SINGAPORE (Mar 4): Singapore’s monetary policy stance remains appropriate for current conditions and there is no need for policy stimulus if the economy performs as expected, central bank managing director Ravi Menon said.

Growth will probably come in at the midpoint of the 1.5% to 3.5% forecast range for this year, or slightly lower, bringing “the economy back to its potential,” Menon said at an event hosted by Citigroup in Singapore on Feb 27. “There’s no need for stimulus if this continues this way.”

While the central bank’s stance is “appropriate”, given the current growth and inflation dynamics, “what we do in April is a totally different matter”, he said. “Two months is a long time, so we’ll see how it looks like then.”

The Monetary Authority of Singapore, which tightened policy twice last year, is scheduled to announce its next decision in April. It uses the exchange rate, rather than interest rates, as its main policy tool.

The latest inflation data was “well within the 1.5%-to-2.5% range we see for core inflation”, Menon said. The fiscal spending coming through is “going to be neutral”, he added. “So, things are pretty much as expected, and unchanged” for the Singapore picture, he said.

If there is a sharper-than-expected slowdown, Singapore’s economy has the “resilience to absorb the shock”, Menon said, according to written remarks released by MAS after the event. “It also has the policy space to respond to mitigate the impact.”

The Singapore dollar was little changed at 1.3476 to the US dollar as at 4.05pm on Feb 27, after dropping as much as 0.1% earlier in the day.

Across the rest of Asia, there is no reason to ease either, Menon said. Central banks responded “appropriately and sensibly” last year by hiking interest rates as their currencies came under pressure. And with global pressures easing this year, there is more policy space to focus on domestic factors rather than the current accounts, he said.

“I don’t think there’s any compelling need to ease monetary policy” in Asian economies, he said.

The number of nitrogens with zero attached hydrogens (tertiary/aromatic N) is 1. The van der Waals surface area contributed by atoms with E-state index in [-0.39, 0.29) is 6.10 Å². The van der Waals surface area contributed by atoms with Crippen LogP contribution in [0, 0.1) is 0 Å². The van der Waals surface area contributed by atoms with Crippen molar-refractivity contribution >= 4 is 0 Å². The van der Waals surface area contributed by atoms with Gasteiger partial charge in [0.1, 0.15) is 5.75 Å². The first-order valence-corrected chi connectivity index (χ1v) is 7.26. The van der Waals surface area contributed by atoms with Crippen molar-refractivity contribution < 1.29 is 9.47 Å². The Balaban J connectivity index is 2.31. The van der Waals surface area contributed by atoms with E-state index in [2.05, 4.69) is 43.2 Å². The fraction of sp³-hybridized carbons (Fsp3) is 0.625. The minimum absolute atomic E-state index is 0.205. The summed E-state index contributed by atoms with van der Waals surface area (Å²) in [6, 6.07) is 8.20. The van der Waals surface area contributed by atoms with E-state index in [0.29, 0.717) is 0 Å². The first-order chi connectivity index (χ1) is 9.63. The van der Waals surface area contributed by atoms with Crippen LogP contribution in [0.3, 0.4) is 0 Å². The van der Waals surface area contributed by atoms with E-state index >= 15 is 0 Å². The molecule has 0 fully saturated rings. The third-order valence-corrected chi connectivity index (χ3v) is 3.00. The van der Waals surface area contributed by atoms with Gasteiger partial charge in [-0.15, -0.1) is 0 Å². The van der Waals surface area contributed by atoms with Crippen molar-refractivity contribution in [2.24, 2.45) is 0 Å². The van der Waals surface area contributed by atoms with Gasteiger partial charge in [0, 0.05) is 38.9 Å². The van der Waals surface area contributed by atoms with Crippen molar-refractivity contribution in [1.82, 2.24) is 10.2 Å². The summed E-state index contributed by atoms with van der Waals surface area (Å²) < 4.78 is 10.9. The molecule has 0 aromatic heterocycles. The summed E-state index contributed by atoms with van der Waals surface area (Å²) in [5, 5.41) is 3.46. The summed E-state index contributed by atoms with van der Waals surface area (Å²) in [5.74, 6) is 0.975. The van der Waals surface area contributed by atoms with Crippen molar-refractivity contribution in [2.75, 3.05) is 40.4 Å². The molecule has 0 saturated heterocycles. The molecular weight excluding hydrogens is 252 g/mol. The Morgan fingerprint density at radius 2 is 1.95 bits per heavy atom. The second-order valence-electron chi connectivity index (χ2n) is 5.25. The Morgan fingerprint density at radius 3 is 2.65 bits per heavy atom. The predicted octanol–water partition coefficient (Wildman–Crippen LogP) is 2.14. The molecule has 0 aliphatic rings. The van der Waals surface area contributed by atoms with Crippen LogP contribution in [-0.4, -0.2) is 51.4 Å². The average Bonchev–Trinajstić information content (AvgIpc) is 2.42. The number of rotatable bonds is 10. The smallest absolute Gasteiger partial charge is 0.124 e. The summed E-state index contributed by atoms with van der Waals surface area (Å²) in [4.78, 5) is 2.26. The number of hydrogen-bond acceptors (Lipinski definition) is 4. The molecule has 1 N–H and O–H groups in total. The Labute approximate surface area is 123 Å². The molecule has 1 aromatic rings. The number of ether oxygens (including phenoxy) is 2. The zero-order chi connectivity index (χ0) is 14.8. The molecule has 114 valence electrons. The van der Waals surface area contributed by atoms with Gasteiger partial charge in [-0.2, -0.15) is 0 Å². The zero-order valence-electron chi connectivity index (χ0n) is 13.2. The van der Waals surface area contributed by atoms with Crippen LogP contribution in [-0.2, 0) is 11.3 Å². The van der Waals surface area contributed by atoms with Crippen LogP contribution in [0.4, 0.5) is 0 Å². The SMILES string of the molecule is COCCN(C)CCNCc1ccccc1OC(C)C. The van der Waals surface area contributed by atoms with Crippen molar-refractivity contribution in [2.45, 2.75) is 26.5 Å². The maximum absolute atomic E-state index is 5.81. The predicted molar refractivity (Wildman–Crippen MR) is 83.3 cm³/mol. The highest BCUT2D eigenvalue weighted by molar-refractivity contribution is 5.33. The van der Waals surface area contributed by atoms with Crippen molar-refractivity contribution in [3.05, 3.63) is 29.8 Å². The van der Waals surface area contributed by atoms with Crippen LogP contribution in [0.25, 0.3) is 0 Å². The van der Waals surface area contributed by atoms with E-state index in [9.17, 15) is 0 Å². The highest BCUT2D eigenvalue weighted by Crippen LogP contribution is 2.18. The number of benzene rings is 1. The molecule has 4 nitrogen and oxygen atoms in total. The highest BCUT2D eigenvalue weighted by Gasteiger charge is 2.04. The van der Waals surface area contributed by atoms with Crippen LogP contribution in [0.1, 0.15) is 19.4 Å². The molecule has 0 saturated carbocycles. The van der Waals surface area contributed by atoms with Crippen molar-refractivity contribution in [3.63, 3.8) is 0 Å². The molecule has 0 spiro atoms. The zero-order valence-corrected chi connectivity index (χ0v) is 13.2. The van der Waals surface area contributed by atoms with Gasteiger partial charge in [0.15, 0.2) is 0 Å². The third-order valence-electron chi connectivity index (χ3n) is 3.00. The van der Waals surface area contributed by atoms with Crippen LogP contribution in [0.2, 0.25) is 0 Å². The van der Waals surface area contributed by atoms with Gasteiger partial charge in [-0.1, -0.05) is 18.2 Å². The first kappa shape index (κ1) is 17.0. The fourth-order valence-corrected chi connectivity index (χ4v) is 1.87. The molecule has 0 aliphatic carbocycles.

Menon also made the following comments:

•             The global economy is not heading for a hard landing in 2019, and while China is slowing, it is reaching a more “sustainable” growth rate;

•             “Downside risks have clearly increased” and policy buffers to respond are “much smaller today”;

•             Among the downside risks to the global economy are trade tensions. There are “mixed signals” on whether a US-China trade deal can be reached. There is a “real possibility” of US tariffs on automobiles;

•             Brexit is also a risk, and March is going to be a “critical month”, with trade negotiations and the Brexit deadline;

•             The US economy is in a “much better place” even if US interest rates, at this point in the cycle, “are still very low”;

•             “Asia is also moderating in growth”, but labour markets are still “buoyant”, financial conditions have “loosened” this year compared with last year and lower oil prices are helping a lot of economies;

•             “The key risk in emerging Asia is leverage” for households and businesses, which “bears close watching” in many countries; and

•             The US Federal Reserve shrinking its balance sheet could lead to “pockets of vulnerabilities”, but no systemic risk is seen. 

This story appears in The Edge Singapore (Issue 871, week of Mar 4) which is on sale now. Subscribe here